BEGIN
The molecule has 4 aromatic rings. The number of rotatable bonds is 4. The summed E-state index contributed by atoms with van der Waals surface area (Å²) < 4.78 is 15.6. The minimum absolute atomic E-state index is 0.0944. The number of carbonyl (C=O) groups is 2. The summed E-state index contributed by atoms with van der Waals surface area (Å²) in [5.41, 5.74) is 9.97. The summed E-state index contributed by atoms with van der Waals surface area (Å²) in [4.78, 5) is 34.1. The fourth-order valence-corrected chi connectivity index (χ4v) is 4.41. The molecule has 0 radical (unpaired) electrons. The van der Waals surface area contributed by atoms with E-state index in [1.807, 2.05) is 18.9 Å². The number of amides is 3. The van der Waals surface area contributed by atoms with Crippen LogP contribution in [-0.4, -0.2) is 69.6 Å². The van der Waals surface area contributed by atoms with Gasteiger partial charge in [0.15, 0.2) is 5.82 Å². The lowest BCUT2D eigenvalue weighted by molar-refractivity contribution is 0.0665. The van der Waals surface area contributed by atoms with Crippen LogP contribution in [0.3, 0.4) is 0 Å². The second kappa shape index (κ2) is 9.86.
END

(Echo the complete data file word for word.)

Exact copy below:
The molecule has 4 aromatic rings. The number of rotatable bonds is 4. The summed E-state index contributed by atoms with van der Waals surface area (Å²) < 4.78 is 15.6. The minimum absolute atomic E-state index is 0.0944. The number of carbonyl (C=O) groups is 2. The summed E-state index contributed by atoms with van der Waals surface area (Å²) in [5.41, 5.74) is 9.97. The summed E-state index contributed by atoms with van der Waals surface area (Å²) in [4.78, 5) is 34.1. The fourth-order valence-corrected chi connectivity index (χ4v) is 4.41. The molecule has 0 radical (unpaired) electrons. The van der Waals surface area contributed by atoms with E-state index in [1.807, 2.05) is 18.9 Å². The number of amides is 3. The van der Waals surface area contributed by atoms with Crippen LogP contribution in [-0.4, -0.2) is 69.6 Å². The van der Waals surface area contributed by atoms with Gasteiger partial charge in [0.15, 0.2) is 5.82 Å². The lowest BCUT2D eigenvalue weighted by molar-refractivity contribution is 0.0665. The van der Waals surface area contributed by atoms with Crippen LogP contribution in [0.3, 0.4) is 0 Å². The second kappa shape index (κ2) is 9.86.